What It Means For Global Economies & Corporates

Author: Ronald Fink

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Deflation: What It Means For Global Economies & CorporatesWhat's So Bad About Deflation?Who's Most At Risk?


In contrast to inflation, where the general level of prices rises, encouraging consumption and investment, deflation discourages both, as savers hoard cash with the expectation that prices will fall, and their unwillingness to spend causes prices to do just that. The result is a downward spiral in activity, which, if severe enough, can lead to depression, as was seen throughout much of the world in the 1930s.

“The worry is if there’s a widespread decline in activity,” observes Kevin Logan, chief US economist for HSBC. “We’re on the edge of it.”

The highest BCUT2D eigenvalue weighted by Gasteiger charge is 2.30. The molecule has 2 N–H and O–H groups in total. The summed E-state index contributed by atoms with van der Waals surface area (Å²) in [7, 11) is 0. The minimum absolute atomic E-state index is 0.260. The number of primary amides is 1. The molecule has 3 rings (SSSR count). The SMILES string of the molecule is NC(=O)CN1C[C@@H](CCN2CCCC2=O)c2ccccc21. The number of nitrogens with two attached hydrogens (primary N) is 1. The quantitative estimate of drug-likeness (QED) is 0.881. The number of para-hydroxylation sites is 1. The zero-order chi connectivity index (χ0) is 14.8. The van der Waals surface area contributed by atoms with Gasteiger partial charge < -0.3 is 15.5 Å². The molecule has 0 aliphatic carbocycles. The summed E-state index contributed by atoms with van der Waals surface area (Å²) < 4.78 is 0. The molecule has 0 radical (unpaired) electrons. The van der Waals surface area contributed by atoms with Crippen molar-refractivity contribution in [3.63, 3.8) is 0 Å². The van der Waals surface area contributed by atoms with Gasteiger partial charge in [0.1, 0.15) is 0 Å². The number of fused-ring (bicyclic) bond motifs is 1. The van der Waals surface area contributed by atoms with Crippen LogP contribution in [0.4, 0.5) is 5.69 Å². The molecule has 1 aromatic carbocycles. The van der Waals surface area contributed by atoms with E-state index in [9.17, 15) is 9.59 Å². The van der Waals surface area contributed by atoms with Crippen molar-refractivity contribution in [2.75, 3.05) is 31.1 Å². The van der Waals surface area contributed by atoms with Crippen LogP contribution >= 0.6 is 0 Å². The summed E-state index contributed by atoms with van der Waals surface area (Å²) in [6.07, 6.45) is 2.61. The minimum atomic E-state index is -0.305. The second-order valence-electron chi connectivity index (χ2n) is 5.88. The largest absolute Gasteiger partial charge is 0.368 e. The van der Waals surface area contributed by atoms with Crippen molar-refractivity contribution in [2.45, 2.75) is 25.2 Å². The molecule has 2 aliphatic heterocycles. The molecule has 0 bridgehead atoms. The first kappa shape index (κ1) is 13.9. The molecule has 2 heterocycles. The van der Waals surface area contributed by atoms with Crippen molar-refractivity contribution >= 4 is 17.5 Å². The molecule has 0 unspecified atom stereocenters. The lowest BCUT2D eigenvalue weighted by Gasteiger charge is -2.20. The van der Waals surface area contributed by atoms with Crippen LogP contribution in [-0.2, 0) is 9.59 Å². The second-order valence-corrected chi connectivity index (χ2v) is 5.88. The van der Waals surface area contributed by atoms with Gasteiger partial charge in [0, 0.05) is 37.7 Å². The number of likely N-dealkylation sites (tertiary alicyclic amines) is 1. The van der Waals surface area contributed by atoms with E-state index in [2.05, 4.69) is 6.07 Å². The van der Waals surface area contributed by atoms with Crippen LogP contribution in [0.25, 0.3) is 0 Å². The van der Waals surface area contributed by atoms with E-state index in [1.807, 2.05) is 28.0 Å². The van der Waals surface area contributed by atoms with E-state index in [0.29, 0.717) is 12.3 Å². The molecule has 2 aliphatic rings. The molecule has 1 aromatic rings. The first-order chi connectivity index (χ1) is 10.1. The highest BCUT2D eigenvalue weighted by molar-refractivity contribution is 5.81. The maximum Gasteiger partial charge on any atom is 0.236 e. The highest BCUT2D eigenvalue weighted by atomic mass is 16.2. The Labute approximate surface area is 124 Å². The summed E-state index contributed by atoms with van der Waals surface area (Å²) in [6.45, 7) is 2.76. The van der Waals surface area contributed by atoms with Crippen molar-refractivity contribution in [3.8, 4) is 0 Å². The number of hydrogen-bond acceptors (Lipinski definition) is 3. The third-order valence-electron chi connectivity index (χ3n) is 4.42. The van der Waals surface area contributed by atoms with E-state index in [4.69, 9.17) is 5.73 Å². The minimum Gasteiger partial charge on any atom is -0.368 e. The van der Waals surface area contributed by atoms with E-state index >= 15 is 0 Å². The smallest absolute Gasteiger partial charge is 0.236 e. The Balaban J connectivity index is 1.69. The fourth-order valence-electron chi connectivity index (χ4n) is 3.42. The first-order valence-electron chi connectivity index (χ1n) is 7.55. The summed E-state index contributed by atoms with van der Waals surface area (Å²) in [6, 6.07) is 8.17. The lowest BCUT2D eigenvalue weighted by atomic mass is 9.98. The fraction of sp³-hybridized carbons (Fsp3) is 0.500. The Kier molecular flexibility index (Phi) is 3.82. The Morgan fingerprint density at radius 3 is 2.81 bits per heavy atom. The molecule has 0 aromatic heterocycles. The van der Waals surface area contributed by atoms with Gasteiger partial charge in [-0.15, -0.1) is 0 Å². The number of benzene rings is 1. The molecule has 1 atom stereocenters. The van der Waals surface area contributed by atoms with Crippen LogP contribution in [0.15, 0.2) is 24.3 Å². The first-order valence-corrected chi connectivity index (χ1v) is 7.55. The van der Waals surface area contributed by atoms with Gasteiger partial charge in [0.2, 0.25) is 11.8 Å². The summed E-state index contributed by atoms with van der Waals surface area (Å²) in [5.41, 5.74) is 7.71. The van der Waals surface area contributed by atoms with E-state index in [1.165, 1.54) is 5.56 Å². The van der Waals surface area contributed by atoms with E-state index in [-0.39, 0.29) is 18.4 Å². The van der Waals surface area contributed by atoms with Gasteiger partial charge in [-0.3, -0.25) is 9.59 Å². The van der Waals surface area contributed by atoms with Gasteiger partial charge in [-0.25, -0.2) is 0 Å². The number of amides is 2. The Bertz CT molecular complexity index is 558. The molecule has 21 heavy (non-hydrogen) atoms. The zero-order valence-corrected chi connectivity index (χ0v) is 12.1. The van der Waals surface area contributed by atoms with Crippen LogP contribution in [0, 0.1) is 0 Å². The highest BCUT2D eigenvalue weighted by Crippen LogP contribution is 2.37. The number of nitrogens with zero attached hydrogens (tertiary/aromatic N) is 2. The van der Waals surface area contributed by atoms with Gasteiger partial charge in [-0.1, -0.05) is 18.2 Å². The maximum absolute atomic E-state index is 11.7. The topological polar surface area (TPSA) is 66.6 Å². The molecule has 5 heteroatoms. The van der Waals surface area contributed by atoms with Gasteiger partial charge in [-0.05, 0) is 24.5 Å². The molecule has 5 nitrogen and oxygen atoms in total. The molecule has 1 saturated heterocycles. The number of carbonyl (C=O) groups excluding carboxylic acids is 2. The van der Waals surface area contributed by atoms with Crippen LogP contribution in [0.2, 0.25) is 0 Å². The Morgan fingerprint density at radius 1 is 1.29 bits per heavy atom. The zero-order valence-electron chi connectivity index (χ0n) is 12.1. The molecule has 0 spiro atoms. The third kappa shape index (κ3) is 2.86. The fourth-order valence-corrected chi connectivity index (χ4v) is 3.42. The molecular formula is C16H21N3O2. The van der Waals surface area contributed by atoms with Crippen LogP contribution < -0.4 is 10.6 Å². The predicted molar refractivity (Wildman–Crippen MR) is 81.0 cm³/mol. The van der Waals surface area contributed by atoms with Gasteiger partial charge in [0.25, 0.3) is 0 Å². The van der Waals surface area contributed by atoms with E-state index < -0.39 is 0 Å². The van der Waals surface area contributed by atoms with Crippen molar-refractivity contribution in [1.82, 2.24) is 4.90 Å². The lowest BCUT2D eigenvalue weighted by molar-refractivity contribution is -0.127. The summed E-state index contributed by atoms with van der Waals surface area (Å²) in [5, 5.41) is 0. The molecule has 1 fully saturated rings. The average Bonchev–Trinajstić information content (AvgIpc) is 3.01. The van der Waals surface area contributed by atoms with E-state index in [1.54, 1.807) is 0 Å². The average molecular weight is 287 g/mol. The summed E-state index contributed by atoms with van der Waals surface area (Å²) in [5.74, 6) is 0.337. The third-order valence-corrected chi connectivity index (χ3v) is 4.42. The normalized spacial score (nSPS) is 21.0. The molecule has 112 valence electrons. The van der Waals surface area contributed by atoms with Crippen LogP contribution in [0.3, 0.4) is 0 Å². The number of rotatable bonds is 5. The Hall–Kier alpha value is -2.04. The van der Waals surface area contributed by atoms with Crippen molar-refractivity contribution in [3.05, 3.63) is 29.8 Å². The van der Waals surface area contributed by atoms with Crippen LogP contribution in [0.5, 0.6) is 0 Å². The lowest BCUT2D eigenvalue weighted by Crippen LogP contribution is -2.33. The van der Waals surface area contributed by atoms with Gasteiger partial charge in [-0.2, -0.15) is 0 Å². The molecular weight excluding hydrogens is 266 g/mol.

Some observers distinguish between “good” and “bad” deflation and point to the positive impact of falling oil prices as an example of the first, at least to the extent that the decline puts more money in the hands of consumers and encourages them to boost their spending. The US Federal Reserve has embraced that view, at least in its public pronouncements.

To the extent oil’s price decline is related to demand, it is mostly an effect rather than a cause of deflation. Still, there’s concern that it can feed deflation as well by putting downward pressure on manufacturers’ prices.

In that sense, the distinction between good and bad deflation may ultimately be a false one. “People are right to be concerned about deflation,” concludes Fergus McCormick, head of sovereign ratings for credit rating firm DBRS.


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